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Research Article  |   March 2009
Pet Ownership as a Meaningful Community Occupation for People With Serious Mental Illness
Author Affiliations
  • Ulrike (Uli) Zimolag, MSc (Rehabilitation Science), is Doctoral Student, Faculty of Health Sciences, School of Rehabilitation Therapy, Queen's University, Kingston, Ontario, Canada
  • Terry Krupa, PhD, OT Reg (Ont), is Associate Professor, Faculty of Health Sciences, School of Rehabilitation Therapy, Queen's University, 31 George Street, Kingston, Ontario K7L 3N6 Canada;terry.krupa@queensu.ca
Article Information
Mental Health / Mental Health
Research Article   |   March 2009
Pet Ownership as a Meaningful Community Occupation for People With Serious Mental Illness
American Journal of Occupational Therapy, March/April 2009, Vol. 63, 126-137. doi:10.5014/ajot.63.2.126
American Journal of Occupational Therapy, March/April 2009, Vol. 63, 126-137. doi:10.5014/ajot.63.2.126
Abstract

OBJECTIVE. We determined the proportion of pet owners and non–pet owners with serious mental illness, compared their characteristics and their motivations for owning or not owning a pet, and examined the relationship between pet ownership and engagement in meaningful activity and three dimensions of community integration.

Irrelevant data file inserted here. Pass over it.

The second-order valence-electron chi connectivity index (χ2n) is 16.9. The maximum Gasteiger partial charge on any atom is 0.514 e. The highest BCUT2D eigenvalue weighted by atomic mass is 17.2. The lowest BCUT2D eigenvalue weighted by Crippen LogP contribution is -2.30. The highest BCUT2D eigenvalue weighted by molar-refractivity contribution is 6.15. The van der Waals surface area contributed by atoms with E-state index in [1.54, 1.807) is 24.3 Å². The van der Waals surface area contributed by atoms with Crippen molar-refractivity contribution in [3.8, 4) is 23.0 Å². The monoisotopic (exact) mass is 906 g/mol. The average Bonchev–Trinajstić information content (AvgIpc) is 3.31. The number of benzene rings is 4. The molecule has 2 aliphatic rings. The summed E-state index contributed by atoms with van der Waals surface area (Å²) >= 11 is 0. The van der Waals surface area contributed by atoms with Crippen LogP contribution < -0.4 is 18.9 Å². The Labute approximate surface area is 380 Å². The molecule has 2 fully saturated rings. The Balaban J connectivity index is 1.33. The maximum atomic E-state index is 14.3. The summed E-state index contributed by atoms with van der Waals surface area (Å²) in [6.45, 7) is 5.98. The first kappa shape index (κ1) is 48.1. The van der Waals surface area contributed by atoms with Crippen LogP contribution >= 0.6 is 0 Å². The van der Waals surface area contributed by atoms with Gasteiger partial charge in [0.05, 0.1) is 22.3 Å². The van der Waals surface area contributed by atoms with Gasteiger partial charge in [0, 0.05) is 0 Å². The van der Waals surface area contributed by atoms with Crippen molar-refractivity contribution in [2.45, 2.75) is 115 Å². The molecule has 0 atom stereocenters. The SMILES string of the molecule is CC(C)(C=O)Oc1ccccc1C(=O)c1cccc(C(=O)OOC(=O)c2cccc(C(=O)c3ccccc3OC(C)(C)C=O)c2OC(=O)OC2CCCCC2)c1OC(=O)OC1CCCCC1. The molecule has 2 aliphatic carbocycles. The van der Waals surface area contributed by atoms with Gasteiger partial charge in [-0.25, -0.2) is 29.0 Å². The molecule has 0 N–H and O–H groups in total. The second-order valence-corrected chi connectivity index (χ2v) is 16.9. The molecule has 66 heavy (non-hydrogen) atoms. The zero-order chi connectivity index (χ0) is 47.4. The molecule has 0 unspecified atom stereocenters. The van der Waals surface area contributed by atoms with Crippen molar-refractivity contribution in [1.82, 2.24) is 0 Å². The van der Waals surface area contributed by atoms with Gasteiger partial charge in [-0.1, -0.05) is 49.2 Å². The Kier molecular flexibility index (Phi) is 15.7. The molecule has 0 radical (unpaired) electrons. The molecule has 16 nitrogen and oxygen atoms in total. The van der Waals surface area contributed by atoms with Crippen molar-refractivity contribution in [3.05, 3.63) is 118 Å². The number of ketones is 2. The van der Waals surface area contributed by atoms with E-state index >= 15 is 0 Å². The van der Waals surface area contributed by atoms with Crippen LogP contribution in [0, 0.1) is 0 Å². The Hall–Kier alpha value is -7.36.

METHOD. Three Assertive Community Treatment (ACT) teams reported on the pet ownership of all service recipients (N = 204). Of these recipients, 60 completed a survey. Nonparametric tests were selected for data analysis.

RESULTS. Of 204 ACT clients, 38 (18.6%) were pet owners. Twenty-four (63.2%) of 38 responding non–pet owners desired to live with a pet. There were significant differences between groups on diagnosis, gender, a global measure of function, meaningful activity, and psychological integration.

CONCLUSION. The key finding supports the hypothesis that pet owners with serious mental illness living in the community demonstrate higher social community integration. Implications for future research and practice are discussed.